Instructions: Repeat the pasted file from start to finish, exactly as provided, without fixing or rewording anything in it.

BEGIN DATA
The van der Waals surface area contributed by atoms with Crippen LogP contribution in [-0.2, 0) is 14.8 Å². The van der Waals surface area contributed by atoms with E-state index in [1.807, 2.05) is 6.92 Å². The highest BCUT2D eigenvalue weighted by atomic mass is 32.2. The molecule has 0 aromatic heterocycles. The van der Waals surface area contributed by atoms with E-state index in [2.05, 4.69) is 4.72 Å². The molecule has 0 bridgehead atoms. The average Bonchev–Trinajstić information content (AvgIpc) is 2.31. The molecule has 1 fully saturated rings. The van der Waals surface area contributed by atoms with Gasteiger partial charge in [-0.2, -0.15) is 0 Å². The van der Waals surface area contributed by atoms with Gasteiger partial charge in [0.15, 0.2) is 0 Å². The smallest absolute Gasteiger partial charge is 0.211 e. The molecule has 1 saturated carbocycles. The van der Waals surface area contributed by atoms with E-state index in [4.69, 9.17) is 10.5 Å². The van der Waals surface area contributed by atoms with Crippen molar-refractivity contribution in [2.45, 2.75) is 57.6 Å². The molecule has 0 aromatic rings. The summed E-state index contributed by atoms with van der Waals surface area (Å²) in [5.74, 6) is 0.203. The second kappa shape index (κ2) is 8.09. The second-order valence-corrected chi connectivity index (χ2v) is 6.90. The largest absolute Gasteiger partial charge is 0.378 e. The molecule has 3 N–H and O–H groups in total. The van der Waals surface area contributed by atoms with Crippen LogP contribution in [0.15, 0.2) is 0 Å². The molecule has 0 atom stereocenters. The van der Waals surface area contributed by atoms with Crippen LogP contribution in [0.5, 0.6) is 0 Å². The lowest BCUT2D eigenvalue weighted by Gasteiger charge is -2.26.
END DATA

The van der Waals surface area contributed by atoms with Crippen LogP contribution in [-0.2, 0) is 14.8 Å². The van der Waals surface area contributed by atoms with E-state index in [1.807, 2.05) is 6.92 Å². The highest BCUT2D eigenvalue weighted by atomic mass is 32.2. The molecule has 0 aromatic heterocycles. The van der Waals surface area contributed by atoms with E-state index in [2.05, 4.69) is 4.72 Å². The molecule has 0 bridgehead atoms. The average Bonchev–Trinajstić information content (AvgIpc) is 2.31. The molecule has 1 fully saturated rings. The van der Waals surface area contributed by atoms with Gasteiger partial charge in [-0.2, -0.15) is 0 Å². The van der Waals surface area contributed by atoms with Gasteiger partial charge in [0.15, 0.2) is 0 Å². The smallest absolute Gasteiger partial charge is 0.211 e. The molecule has 1 saturated carbocycles. The van der Waals surface area contributed by atoms with E-state index in [4.69, 9.17) is 10.5 Å². The van der Waals surface area contributed by atoms with Crippen molar-refractivity contribution in [2.45, 2.75) is 57.6 Å². The molecule has 0 aromatic rings. The summed E-state index contributed by atoms with van der Waals surface area (Å²) in [5.74, 6) is 0.203. The second kappa shape index (κ2) is 8.09. The second-order valence-corrected chi connectivity index (χ2v) is 6.90. The largest absolute Gasteiger partial charge is 0.378 e. The molecule has 3 N–H and O–H groups in total. The van der Waals surface area contributed by atoms with Crippen LogP contribution in [0.15, 0.2) is 0 Å². The molecule has 0 atom stereocenters. The van der Waals surface area contributed by atoms with Crippen LogP contribution in [0.5, 0.6) is 0 Å². The lowest BCUT2D eigenvalue weighted by Gasteiger charge is -2.26.